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Coronavirus: Masks ‘going for £125’ as profiteers take advantage of surging demand in Hong Kong

Profiteers are taking advantage of the coronavirus outbreak to make money out of a surge in demand for face masks.

In Hong Kong, where the memory of SARS is still imprinted on many people’s brains, some masks are going for as much as £125.

Overnight queues have become common when news spreads that a shop has a shipment, but people are often disappointed as the masks get quickly snapped up.

Image: Long lines outside pharmacies have become commonplace

Some are even taking advantage by selling used masks – some marked with stains and ear wax.

The government, already under pressure after months of protests, is doing little to help, Hong Kongers told Sky News.


“People have had to queue through the night to get masks; I’ve spoken to people who’ve queued from 8am then get there at 9am.

“Then they find the first 20 people have taken them all, so there’s a lot of anger,” says Joanne Bunker, a journalist and founder of the Newsworthy HK Facebook page.

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Prices in shops over the past few days have varied wildly, from £8 for one mask – still expensive compared with the standard 19p price – to a shocking £125.

Image: A woman clutches a box of masks after lining up in Hong Kong How the virus has spread around the world

Online searches for face masks have increased dramatically, with “P2 face mask” rising by 8507% and “face protection mask” soaring by 1340% since the start of the year.

Artist Pete Ross, 34, who has lived in Hong Kong his whole life, said: “I would love to be wearing them all the time but I haven’t been able to get them, so I’ve been washing a lot.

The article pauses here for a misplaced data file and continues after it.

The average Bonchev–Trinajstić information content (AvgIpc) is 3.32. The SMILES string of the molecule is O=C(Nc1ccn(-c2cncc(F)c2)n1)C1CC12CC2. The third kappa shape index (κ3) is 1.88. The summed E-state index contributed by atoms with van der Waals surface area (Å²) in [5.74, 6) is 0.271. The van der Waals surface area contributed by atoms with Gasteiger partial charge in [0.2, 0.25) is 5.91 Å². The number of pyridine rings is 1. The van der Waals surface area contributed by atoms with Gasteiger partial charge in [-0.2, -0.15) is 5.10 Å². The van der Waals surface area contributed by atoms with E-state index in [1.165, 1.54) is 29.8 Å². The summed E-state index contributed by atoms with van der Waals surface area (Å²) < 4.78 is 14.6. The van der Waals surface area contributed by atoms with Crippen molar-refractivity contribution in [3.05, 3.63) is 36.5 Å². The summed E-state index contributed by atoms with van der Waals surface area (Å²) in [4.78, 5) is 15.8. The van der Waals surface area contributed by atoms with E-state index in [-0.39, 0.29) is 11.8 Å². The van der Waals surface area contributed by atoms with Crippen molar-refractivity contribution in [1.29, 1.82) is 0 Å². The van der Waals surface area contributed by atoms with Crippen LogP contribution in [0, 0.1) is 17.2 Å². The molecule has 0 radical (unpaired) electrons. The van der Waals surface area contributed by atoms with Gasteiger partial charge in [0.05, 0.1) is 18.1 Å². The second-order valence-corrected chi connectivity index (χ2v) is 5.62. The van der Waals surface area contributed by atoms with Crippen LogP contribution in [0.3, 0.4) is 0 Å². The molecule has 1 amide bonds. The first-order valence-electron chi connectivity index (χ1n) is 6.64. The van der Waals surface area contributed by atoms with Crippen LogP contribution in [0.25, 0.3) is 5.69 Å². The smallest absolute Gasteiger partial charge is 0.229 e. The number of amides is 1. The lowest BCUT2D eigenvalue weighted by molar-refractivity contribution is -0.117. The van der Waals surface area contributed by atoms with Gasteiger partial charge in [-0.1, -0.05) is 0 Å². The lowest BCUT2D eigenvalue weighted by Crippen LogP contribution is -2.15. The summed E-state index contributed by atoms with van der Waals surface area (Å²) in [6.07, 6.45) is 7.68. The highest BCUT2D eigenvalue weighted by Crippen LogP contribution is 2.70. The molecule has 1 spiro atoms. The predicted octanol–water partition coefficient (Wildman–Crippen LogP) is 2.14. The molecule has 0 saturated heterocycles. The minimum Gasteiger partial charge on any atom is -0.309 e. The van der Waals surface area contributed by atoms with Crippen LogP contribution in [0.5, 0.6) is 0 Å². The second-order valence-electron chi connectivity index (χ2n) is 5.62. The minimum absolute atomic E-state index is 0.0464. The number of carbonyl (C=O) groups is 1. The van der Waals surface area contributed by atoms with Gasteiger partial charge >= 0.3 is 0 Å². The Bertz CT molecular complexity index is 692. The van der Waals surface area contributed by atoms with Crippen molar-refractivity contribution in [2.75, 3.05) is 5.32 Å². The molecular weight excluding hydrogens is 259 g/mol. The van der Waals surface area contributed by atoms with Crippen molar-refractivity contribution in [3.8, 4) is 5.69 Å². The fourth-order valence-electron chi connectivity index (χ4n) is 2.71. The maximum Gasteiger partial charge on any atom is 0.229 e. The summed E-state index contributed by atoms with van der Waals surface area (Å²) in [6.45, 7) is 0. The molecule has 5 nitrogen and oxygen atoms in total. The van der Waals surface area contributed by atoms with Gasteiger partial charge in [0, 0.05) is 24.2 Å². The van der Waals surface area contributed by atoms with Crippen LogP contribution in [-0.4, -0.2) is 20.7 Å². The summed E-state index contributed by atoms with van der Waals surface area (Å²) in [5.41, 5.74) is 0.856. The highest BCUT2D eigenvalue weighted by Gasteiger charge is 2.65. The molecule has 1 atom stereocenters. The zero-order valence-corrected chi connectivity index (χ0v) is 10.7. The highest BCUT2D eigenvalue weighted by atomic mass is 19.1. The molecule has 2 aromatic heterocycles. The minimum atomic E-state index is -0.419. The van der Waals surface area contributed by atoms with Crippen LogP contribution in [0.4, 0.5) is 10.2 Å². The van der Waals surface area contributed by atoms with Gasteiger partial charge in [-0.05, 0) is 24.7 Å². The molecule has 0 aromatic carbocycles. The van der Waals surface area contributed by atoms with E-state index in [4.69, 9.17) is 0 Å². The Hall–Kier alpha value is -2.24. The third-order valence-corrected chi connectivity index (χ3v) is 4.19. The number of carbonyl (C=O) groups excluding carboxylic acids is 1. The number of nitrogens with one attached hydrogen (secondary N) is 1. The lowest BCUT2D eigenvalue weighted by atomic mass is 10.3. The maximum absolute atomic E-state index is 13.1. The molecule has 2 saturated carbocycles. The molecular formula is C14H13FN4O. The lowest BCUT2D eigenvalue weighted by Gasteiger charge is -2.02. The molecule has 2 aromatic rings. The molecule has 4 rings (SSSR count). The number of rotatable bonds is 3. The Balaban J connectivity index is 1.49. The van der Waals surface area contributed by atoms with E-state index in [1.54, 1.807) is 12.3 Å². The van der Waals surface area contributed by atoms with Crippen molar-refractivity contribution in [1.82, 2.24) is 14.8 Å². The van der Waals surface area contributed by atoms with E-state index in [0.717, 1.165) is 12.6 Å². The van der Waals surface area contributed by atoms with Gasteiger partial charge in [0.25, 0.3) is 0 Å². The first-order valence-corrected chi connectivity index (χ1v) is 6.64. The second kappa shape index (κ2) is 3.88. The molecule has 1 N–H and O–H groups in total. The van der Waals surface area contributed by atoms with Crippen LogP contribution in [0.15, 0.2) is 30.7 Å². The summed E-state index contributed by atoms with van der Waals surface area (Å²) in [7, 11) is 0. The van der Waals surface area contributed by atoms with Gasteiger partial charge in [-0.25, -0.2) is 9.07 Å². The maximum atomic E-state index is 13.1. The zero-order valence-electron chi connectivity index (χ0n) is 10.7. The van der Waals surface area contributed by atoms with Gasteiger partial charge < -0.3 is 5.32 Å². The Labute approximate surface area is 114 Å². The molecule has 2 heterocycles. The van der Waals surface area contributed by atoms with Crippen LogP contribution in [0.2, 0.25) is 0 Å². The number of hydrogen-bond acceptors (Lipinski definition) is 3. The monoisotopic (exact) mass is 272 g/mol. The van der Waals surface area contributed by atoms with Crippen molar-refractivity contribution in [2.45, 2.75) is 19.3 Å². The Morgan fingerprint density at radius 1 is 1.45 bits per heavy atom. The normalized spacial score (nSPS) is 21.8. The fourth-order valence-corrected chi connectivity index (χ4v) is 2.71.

“I’m running an exhibition and a man came in coughing which was fairly alarming.”

Image: This woman in Beijing showed off an inventive way to protect herself Image: A man wearing a mask, goggles and gloves at a supermarket in Beijing

One Hong Konger told Sky News they saw a man buying about 400 masks from a hospital vending machine and despite people telling him he was selfish, he kept buying them.

Many are having to save up the one single-use mask they have for when they go outside, and with no help from the government they are losing hope.

Chief executive Carrie Lam has been accused of a lack of communication and failing to quell rumours swirling around the city.

Some people have claimed the government has a stockpile of three million masks, others that authorities have ordered up to 32 million to distribute.

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However, the government has not commented, and has so far not distributed any masks.

During the SARS outbreak in 2002, authorities handed out free masks and hand sanitisers across the city – especially to schools and old people’s homes.

Ms Bunker said: “The last seven months of protests have been the foundation of that mistrust and we’ve now moved to the coronavirus.

“People are even more infuriated by her (Carrie Lam) as we need a strong government, but she’s not doing it.”

Not only are people selling masks for way over the odds, some are steaming used ones and putting them back in boxes to sell in small convenience stores.

Others are not even bothering to steam clean them – placing stained masks in boxes which people only find out about after queuing and paying exorbitant prices.

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Internet sales are also proving risky, with orders either not arriving or being equally as expensive.

Some are buying from sites such as eBay and meeting sellers in underground stations or on the streets.

But among the profiteering there are some good Samaritans; notably an Indian businessman who runs a small chain of grocery shops in Hong Kong.

Ms Bunker said: “He’s ordered 200,000 masks and is handing them out to customers.

Image: A Hong Konger stands next to empty shelves in a supermarket

“He said he’s been in Hong Kong for 15 years and Hongkongers have been good to him, so as long as the virus continues he will pay out of his own pocket.

“I’ve also had people being kind to me, dropping off masks they’ve managed to buy.

“Some people who have returned from overseas are bringing back suitcases of masks and handing them out or selling them for the normal low price.”


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